Seattle in the winter is supposed to be cold and drizzly. It did not disappoint. During the five days of the AWP conference from February 26 until March 2, there was one sunny day. And then the northeast got snowed in, so many people could not even return home at their appointed dates. Such are the vagaries of travel during winter months.
Having said that, I like Seattle. It’s an attractive city with friendly people (who don’t jaywalk) and plenty of things to do. I understand there were somewhere between twelve and fifteen thousand attendees at this conference. This, ladies and gentlemen, is a lot of writers. Eighty per cent of them seemed to be young, female, attractive, thin (“impossibly thin” one overweight participant acidly remarked), smart, energetic, and optimistic. Many of them were students from one of the staggering number of MFA programs in creative writing scattered throughout the United States. I couldn’t help but wonder what percentage of these people would still be writing or even involved in literature twenty years hence. But for now they are all basking in the glow of their anticipated futures. It’s a good thing (as Martha Stewart would say). Reminds me of myself long ago.
The Convention Center was a cavernous edifice: one took a series of escalators to the sixth floor to reach some of the meeting rooms. The lines were daunting, but moved quickly. Employees in green jackets were everywhere directing people politely and patiently. I was impressed with how smoothly things went, and all of the people involved in organizing this shindig should be congratulated.
I didn’t go to a bad presentation. Given my penchant for getting up and leaving a lecture I find boring, my sitting through ALL of them says a lot for the knowledge and enthusiasm of the presenters. The majority I attended on Thursday concerned promoting and marketing your work. Everyone seems to agree that in this day and age writers should form a community and band together and create events and support each other however they can. The electronic media is here, use it–blogging, Facebook, email, you-name-it. Authors should develop relationships with bookstore owners. Give readings, even if only one person shows up. The next time might be better. Keep a stiff upper lip: write, market, promote. Write, market, promote. Write, market, promote. Stay in lock step. Eyes on the prize. Sleeping is optional. 🙂
Here is a good tip for you: someone mentioned that John Updike was giving a reading at a bookstore and when he was finished he asked if there were any questions. No one responded. After about thirty seconds, Updike said, “Tell me, Mr. Updike, what time of the day do you like to write, and how long do you generally do so?” And then he answered his own question. This broke the ice and questions from the audience started flowing. You might find this useful the next time you’re at a roadblock in a presentation.
Annie Proulx, Pulitzer Prize and National Book Award winner and author of a short story which led to the movie, “Brokeback Mountain,” was the keynote speaker that evening. The auditorium was large and she was little but her image was projected on a screen, so we could see her. I usually find famous authors who address writing groups often speak in literary terms about literary subjects and bore the literary hell out of me. She did not. She traced the development of books from the old days to the present and opined that the number of readers is shrinking while the number of writers is “exploding.” Basically, though, she was upbeat about it and got a hearty round of applause at the conclusion of her talk.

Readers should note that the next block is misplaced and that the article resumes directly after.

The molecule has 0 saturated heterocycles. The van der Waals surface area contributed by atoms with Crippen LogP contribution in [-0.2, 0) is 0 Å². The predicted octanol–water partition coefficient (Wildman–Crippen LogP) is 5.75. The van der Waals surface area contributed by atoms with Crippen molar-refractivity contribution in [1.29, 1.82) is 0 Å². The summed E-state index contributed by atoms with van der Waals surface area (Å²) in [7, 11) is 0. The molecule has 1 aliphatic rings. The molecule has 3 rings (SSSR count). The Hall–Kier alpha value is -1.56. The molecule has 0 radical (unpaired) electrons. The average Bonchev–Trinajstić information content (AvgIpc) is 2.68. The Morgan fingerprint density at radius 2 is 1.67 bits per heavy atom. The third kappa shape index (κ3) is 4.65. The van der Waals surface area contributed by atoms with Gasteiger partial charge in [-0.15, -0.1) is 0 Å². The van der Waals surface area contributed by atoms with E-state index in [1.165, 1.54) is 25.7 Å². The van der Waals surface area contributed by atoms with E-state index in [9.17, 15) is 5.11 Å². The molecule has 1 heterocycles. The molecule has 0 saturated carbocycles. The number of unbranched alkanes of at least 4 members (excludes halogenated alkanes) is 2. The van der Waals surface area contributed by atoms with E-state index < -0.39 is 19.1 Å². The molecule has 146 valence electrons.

I thoroughly enjoyed my first workshop on Friday morning entitled “Why Online Magazines Deserve More Respect,” since I once wrote an essay on the subject (to be found on my blog under “Literary Prizes and the Selection Process,” Sept. 20, 2013) in which I questioned why so few online lit mags are given prizes by Pushcart, etc., relative to the blue blood print journals. Can there be that much difference in quality? The members of this panel, all involved in the production of online journals, agreed but believe that the worm is turning. It was pointed out more than once that the lines between the two are blurring since some print journals are going broke and moving online while some online journals are now producing a yearly print publication. Again, as the venerable Martha Stewart would say, it’s a good thing. 🙂
In the afternoon I wandered to downtown Seattle, visited the Seattle Art Museum which had, among other things, a spectacular porcelain collection, and then ate dinner at the old and charming Athenian Restaurant in Pike’s Market. I strolled around as everybody was closing up shop and came to the conclusion that all the good things people say about this sector of Seattle is true. It’s great fun with terrific food and friendly people. Do check it out some time.
That evening I attended a slam poetry contest, which was an experience in and of itself. I’ll discuss that and other exciting things next week in the second half of this report. I’ll close with one speaker’s opinion about publication: the literary novel is to the best seller as foie gras is to the Whopper. The discerning reader (eater) prefers the former but the bigger sales will be realized by the latter. You will have to choose which direction you wish to pursue in your career because it is unlikely that you can have it both ways.
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